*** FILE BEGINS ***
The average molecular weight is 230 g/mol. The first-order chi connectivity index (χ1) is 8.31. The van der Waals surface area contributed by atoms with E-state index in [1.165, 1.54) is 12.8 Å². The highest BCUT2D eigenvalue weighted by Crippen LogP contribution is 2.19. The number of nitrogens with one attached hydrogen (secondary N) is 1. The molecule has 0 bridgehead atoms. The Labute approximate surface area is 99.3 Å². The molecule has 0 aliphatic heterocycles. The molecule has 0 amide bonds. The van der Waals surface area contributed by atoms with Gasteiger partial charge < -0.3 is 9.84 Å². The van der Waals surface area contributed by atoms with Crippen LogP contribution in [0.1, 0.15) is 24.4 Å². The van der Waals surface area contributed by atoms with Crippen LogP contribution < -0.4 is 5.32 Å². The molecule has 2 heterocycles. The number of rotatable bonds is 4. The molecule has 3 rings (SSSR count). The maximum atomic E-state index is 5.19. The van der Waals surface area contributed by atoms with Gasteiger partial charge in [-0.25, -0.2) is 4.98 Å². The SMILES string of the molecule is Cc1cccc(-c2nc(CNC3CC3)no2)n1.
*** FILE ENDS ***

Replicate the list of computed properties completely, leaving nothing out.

The average molecular weight is 230 g/mol. The first-order chi connectivity index (χ1) is 8.31. The van der Waals surface area contributed by atoms with E-state index in [1.165, 1.54) is 12.8 Å². The highest BCUT2D eigenvalue weighted by Crippen LogP contribution is 2.19. The number of nitrogens with one attached hydrogen (secondary N) is 1. The molecule has 0 bridgehead atoms. The Labute approximate surface area is 99.3 Å². The molecule has 0 aliphatic heterocycles. The molecule has 0 amide bonds. The van der Waals surface area contributed by atoms with Gasteiger partial charge < -0.3 is 9.84 Å². The van der Waals surface area contributed by atoms with Crippen LogP contribution in [0.1, 0.15) is 24.4 Å². The van der Waals surface area contributed by atoms with Crippen LogP contribution < -0.4 is 5.32 Å². The molecule has 2 heterocycles. The number of rotatable bonds is 4. The molecule has 3 rings (SSSR count). The maximum atomic E-state index is 5.19. The van der Waals surface area contributed by atoms with Gasteiger partial charge in [-0.25, -0.2) is 4.98 Å². The SMILES string of the molecule is Cc1cccc(-c2nc(CNC3CC3)no2)n1.